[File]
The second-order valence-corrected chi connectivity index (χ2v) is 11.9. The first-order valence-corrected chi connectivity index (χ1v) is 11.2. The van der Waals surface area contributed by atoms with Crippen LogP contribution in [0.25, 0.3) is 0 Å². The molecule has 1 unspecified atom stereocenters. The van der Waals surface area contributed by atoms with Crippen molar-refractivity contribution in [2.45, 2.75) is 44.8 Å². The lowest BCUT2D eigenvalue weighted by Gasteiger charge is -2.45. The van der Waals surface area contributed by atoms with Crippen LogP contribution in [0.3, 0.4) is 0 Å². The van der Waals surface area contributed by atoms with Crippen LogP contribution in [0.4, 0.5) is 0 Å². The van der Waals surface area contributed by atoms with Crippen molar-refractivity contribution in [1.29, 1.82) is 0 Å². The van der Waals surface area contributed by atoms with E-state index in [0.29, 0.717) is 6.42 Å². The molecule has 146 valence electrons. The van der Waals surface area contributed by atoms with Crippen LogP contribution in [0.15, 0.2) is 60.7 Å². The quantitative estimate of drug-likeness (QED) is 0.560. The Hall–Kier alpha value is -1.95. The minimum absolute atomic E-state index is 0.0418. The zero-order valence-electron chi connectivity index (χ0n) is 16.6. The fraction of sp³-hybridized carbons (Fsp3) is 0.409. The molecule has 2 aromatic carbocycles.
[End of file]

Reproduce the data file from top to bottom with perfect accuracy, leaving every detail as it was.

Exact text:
The second-order valence-corrected chi connectivity index (χ2v) is 11.9. The first-order valence-corrected chi connectivity index (χ1v) is 11.2. The van der Waals surface area contributed by atoms with Crippen LogP contribution in [0.25, 0.3) is 0 Å². The molecule has 1 unspecified atom stereocenters. The van der Waals surface area contributed by atoms with Crippen molar-refractivity contribution in [2.45, 2.75) is 44.8 Å². The lowest BCUT2D eigenvalue weighted by Gasteiger charge is -2.45. The van der Waals surface area contributed by atoms with Crippen LogP contribution in [0.3, 0.4) is 0 Å². The van der Waals surface area contributed by atoms with Crippen LogP contribution in [0.4, 0.5) is 0 Å². The van der Waals surface area contributed by atoms with Crippen molar-refractivity contribution in [1.29, 1.82) is 0 Å². The van der Waals surface area contributed by atoms with E-state index in [0.29, 0.717) is 6.42 Å². The molecule has 146 valence electrons. The van der Waals surface area contributed by atoms with Crippen LogP contribution in [0.15, 0.2) is 60.7 Å². The quantitative estimate of drug-likeness (QED) is 0.560. The Hall–Kier alpha value is -1.95. The minimum absolute atomic E-state index is 0.0418. The zero-order valence-electron chi connectivity index (χ0n) is 16.6. The fraction of sp³-hybridized carbons (Fsp3) is 0.409. The molecule has 2 aromatic carbocycles.